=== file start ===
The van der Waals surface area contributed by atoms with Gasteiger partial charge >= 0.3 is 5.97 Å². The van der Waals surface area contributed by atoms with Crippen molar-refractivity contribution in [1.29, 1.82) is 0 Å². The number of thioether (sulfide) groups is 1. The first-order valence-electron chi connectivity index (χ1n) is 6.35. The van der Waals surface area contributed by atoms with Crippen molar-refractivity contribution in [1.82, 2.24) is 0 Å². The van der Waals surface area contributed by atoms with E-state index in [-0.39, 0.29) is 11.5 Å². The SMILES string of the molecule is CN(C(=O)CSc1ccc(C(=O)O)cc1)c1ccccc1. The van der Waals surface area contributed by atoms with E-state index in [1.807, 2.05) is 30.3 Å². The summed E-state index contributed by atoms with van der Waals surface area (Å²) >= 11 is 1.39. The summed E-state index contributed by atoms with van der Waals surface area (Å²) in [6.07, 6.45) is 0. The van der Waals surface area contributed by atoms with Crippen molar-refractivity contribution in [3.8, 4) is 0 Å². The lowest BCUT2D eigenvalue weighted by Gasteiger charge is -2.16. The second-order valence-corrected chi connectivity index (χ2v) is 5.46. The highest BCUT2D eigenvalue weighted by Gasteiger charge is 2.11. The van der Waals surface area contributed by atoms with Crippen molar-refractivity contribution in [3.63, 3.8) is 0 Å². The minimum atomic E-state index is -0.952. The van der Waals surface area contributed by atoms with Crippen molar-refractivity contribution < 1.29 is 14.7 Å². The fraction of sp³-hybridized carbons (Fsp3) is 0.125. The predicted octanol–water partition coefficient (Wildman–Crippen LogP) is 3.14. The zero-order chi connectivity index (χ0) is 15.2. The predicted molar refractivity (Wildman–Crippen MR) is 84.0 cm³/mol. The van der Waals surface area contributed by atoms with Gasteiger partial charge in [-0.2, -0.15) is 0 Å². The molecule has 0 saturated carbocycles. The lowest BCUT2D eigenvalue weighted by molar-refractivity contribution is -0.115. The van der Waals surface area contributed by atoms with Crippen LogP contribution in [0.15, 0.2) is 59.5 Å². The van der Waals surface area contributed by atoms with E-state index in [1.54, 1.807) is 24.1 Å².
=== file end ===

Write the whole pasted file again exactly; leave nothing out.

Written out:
The van der Waals surface area contributed by atoms with Gasteiger partial charge >= 0.3 is 5.97 Å². The van der Waals surface area contributed by atoms with Crippen molar-refractivity contribution in [1.29, 1.82) is 0 Å². The number of thioether (sulfide) groups is 1. The first-order valence-electron chi connectivity index (χ1n) is 6.35. The van der Waals surface area contributed by atoms with Crippen molar-refractivity contribution in [1.82, 2.24) is 0 Å². The van der Waals surface area contributed by atoms with E-state index in [-0.39, 0.29) is 11.5 Å². The SMILES string of the molecule is CN(C(=O)CSc1ccc(C(=O)O)cc1)c1ccccc1. The van der Waals surface area contributed by atoms with E-state index in [1.807, 2.05) is 30.3 Å². The summed E-state index contributed by atoms with van der Waals surface area (Å²) >= 11 is 1.39. The summed E-state index contributed by atoms with van der Waals surface area (Å²) in [6.07, 6.45) is 0. The van der Waals surface area contributed by atoms with Crippen molar-refractivity contribution in [3.8, 4) is 0 Å². The lowest BCUT2D eigenvalue weighted by Gasteiger charge is -2.16. The second-order valence-corrected chi connectivity index (χ2v) is 5.46. The highest BCUT2D eigenvalue weighted by Gasteiger charge is 2.11. The van der Waals surface area contributed by atoms with Crippen molar-refractivity contribution in [3.63, 3.8) is 0 Å². The minimum atomic E-state index is -0.952. The van der Waals surface area contributed by atoms with Crippen molar-refractivity contribution < 1.29 is 14.7 Å². The fraction of sp³-hybridized carbons (Fsp3) is 0.125. The predicted octanol–water partition coefficient (Wildman–Crippen LogP) is 3.14. The zero-order chi connectivity index (χ0) is 15.2. The predicted molar refractivity (Wildman–Crippen MR) is 84.0 cm³/mol. The van der Waals surface area contributed by atoms with Gasteiger partial charge in [-0.2, -0.15) is 0 Å². The molecule has 0 saturated carbocycles. The lowest BCUT2D eigenvalue weighted by molar-refractivity contribution is -0.115. The van der Waals surface area contributed by atoms with Crippen LogP contribution in [0.15, 0.2) is 59.5 Å². The van der Waals surface area contributed by atoms with E-state index in [1.54, 1.807) is 24.1 Å².